"Scott: If you want to dig a little further, you'll find that the telephones in the Dallas Couny and (I think) Harris County jails only allow prisoners to make collect calls and that the per minute rates are exorbitant. Then, lo and behold, you'll find that part of those charges are kicked back to the counties. In other words, the counties are making a profit on those calls -- profit that is subsidized by the inmates' families and the criminal defense lawyers who receive the majority of the calls."I agree profiteering off these calls borders on grotesque, and it happens everywhere, not just Dallas and Houston. Often counties charge ridiculously high fees they come to rely on in their budgets. Unfortunately, that income stream is also the ONLY incentive for jails (or potentially TDCJ) to offer phone access. So whaddya do?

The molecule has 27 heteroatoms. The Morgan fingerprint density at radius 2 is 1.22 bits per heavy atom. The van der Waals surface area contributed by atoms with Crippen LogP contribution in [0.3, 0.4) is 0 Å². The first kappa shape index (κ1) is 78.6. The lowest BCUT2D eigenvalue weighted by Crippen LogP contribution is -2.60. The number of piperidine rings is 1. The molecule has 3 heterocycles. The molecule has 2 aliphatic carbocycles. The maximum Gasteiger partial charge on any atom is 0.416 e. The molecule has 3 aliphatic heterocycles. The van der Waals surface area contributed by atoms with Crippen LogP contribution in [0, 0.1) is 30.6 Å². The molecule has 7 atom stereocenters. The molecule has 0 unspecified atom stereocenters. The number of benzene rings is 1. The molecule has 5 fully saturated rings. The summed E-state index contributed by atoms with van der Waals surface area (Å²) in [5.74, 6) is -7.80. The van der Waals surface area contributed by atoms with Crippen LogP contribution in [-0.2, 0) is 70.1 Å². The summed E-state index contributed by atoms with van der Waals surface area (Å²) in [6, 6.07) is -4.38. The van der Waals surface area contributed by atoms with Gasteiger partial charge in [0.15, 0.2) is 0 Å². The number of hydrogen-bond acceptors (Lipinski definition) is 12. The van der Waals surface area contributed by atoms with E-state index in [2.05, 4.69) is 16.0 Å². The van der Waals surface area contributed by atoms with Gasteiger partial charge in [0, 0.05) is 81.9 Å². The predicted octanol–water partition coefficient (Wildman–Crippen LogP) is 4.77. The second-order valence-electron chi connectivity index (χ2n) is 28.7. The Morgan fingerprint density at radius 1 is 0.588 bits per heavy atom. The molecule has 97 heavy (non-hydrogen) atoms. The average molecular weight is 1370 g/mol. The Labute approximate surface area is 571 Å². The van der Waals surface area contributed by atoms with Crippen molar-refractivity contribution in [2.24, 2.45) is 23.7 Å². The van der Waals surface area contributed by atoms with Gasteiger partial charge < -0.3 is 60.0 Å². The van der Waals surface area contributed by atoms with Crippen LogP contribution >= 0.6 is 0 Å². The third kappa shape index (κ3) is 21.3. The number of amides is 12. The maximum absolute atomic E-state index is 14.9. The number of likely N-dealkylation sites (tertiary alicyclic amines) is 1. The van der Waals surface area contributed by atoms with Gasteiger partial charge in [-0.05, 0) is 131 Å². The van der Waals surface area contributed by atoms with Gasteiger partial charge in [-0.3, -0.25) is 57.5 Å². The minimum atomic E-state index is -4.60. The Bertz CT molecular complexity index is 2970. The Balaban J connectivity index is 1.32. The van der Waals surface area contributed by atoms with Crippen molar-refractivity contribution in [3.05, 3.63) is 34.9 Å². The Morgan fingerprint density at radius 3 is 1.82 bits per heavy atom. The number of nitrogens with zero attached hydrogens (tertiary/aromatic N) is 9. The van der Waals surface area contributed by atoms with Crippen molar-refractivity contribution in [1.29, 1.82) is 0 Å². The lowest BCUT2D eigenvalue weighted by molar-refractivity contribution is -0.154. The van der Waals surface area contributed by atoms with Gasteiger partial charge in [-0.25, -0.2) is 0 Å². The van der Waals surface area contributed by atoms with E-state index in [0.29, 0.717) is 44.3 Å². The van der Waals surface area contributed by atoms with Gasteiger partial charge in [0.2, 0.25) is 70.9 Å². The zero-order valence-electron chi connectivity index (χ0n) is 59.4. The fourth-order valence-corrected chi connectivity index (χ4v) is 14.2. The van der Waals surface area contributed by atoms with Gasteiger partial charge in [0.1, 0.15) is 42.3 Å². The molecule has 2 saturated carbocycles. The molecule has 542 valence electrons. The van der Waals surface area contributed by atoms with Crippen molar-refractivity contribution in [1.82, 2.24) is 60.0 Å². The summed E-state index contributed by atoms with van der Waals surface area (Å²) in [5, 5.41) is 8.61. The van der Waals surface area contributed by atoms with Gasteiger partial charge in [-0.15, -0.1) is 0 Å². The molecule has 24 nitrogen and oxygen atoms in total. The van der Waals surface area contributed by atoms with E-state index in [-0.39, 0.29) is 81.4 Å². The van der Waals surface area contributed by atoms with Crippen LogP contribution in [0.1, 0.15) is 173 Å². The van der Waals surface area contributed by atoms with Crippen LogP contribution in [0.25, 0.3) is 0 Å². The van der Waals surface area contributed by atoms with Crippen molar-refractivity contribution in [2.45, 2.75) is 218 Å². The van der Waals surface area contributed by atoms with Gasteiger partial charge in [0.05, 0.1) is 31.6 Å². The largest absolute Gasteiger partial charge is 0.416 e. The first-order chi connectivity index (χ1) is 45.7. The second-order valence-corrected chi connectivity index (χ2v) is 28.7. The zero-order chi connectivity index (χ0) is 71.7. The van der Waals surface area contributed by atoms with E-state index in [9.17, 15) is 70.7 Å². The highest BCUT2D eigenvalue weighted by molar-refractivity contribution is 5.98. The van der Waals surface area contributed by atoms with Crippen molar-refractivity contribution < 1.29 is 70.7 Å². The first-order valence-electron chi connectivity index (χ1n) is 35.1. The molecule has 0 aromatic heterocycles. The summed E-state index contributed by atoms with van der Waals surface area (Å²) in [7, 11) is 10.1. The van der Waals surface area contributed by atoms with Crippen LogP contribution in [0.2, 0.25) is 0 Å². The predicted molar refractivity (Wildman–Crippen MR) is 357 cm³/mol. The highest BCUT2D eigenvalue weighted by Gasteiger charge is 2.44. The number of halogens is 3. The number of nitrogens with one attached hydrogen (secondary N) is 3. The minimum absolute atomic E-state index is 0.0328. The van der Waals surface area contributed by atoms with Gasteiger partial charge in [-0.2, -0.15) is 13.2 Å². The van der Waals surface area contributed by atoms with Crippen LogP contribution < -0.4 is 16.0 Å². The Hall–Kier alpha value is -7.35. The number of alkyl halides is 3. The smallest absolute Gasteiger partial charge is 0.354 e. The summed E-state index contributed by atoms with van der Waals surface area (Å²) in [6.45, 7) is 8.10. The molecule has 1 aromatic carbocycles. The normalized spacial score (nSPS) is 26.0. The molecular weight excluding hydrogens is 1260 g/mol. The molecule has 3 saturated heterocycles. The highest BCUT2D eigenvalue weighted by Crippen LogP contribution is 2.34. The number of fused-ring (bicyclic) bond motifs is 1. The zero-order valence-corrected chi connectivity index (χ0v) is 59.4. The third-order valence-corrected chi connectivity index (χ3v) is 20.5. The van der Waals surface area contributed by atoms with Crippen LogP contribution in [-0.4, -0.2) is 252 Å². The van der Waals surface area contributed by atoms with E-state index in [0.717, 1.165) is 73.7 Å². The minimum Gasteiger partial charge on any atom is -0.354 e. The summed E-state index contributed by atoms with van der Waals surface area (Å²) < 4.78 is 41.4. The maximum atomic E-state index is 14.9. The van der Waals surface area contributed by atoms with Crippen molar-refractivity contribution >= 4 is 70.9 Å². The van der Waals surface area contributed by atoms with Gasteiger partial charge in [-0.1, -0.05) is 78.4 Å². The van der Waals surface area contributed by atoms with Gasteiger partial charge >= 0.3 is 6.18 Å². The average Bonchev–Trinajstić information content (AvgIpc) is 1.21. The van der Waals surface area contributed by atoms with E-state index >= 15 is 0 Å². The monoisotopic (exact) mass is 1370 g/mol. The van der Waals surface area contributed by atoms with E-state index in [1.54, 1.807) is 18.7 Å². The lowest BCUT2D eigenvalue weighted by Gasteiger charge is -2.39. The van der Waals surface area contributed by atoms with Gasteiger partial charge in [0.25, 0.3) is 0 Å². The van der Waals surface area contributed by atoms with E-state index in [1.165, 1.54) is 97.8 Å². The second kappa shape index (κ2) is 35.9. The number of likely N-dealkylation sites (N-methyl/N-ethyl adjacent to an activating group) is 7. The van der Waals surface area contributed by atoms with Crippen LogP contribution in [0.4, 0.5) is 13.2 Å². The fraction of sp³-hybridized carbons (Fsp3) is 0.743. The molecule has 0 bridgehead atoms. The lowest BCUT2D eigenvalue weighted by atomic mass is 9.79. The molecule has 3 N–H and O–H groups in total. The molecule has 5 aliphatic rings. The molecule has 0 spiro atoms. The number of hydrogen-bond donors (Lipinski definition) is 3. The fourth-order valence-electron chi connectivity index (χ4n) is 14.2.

Though local jails are a different issue from state prisoners, the judge's comment about costs to local attorneys raises this question to me: Is county profiteering off jail calls to attorneys effectively reducing inmates' access to attorneys and inhibiting their right to counsel?
Wouldn't such policies provide an insitutionalized economic incentive for attorneys to minimize client communications? I wonder if there's a constitutional case there?